Google denied selling out network neutrality with Verizon earlier this month but the ballistic blogosphere bucked that.
You may recall that Google and Verizon unveiled a plan on August 9 that would prohibit wireline operators from discriminating on the open Internet but proposed a second, closed (mobile) Internet where they could do just that.
Turns out that BP’s Tony Hayward has assumed the helm of the joint GOOG-VZ P.R. department.
[Important Note: The following column appeared under this same title in the Burlington Free Press in March of 1997.]
“Hang on. I dropped the phone.”
Like the toilet, the telephone is the household appliance that must perform faithfully every time you need to make a call.
Once upon a time the telephone came one style (Durable Dial), one color (Bell Black). One monopoly served everyone. Local calls were unlimited, operators assisted, phone bills were reasonable, and the phones stood up to the occasional gambol on the kitchen floor.
Then, with a swipe of the judicial pen, “Ma Bell” split into AT&T and all the regional Baby Bells like New England Bell. Phone bills soared. We all had to buy cheap phones that bounce poorly. Trust in the phone company went down the toilet.
Heard at a Vermont IGA, “Their minutes last 53 seconds.”
[Historical Note: New England Bell spawned NYNEX which in turn merged with Bell Atlantic and spawned Verizon which sold out to Fairpoint which went bankrupt. See how that works?]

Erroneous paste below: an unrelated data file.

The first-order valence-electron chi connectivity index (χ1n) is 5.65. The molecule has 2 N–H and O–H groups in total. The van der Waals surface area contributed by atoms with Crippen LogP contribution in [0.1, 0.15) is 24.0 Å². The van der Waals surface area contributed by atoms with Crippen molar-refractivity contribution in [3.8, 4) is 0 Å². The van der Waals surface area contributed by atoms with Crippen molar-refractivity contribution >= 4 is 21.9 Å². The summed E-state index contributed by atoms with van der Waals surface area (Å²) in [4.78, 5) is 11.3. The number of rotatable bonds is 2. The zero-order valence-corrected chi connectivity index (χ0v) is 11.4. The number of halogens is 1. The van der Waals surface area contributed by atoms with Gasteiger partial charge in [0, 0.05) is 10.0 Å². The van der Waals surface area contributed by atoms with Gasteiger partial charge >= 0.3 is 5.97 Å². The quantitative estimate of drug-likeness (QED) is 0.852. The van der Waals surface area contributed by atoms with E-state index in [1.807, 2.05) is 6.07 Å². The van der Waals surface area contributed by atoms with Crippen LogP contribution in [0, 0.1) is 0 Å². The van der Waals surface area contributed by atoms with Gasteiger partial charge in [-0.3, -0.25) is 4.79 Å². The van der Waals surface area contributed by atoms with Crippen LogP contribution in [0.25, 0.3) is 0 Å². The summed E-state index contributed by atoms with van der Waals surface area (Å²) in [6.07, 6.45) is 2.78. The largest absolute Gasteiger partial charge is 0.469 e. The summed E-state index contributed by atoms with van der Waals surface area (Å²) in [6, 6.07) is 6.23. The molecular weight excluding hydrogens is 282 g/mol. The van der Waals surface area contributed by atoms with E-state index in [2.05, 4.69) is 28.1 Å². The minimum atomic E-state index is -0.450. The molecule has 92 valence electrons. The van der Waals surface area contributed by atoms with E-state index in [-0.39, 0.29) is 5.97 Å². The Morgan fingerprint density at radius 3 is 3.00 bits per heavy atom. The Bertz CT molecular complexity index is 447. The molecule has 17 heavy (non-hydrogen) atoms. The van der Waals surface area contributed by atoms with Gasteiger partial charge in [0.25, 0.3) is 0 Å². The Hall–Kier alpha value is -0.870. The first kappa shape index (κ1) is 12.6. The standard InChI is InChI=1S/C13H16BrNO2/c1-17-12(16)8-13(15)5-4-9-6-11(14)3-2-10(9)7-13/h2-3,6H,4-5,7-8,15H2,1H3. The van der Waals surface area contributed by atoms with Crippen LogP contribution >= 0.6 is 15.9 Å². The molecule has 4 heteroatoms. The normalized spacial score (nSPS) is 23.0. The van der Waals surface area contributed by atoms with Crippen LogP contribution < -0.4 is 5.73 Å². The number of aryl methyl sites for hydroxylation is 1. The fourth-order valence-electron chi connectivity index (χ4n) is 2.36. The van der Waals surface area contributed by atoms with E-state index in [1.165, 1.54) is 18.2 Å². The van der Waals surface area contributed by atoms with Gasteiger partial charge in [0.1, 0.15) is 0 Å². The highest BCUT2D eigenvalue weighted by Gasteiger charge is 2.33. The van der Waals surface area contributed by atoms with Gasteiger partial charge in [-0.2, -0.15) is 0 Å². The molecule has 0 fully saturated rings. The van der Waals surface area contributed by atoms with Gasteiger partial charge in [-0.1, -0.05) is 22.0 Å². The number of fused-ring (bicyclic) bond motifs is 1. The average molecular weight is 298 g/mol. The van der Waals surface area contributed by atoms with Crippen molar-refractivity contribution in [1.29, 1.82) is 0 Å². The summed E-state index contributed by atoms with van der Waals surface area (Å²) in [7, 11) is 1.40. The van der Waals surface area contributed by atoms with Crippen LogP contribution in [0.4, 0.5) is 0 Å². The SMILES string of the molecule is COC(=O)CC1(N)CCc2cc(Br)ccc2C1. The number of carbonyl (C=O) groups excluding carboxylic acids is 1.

Thanks to the Vermont Telecommunications Agreement, NYNEX gave us measured service. In phone company parlance, measured service counts each instant of local phone use. Then they bill us. NYNEX sold measured service to Vermonters by saying it controls our local telephone costs.
Sure. The old way, we paid $19.63 every month.
Measured service means we can’t “pay any more that $26.67.” If you manage not to use their minimum daily allowance, you’ll pay only $19.52.
Here’s the scoop. NYNEX “gives” us a $6.95 worth of message units each month. Every message unit amounts to one minute on the phone. More or less. When you use more message units, NYNEX bills you. NYNEX charges you for each whole minute’s worth if you use even a single second. Even if you get a wrong number. If I use less than my allotment, does NYNEX give me a discount? No. They just make more profit.
Who counts those minutes? The electric company puts their meters where we can see them. When I pump gasoline into my car, the readout tells me how much in thousandths of gallons. I’ve always wondered why I need that kind of precision.
I installed a phone timer to record every outgoing call; the log shows whether the call is peak or off-peak. The local usage charge on my bill has never come within 10% of the total shown in the log. Since NYNEX apparently cannot count, I guess I do need the gas pump kind of precision in my phone bill. Wasn’t NYNEX forced to return a $15 million excess profit?
Maybe that’s why they needed an 8.2% rate increase [then].
Measured service is such a delicious oxymoron. It positions its purveyors perfectly in a world where decamping lovers practice “cruel kindness,” a computer crash can cause a “partial shutdown” in your life, and “call answering” leads to a heartfelt conversation with a computer voice.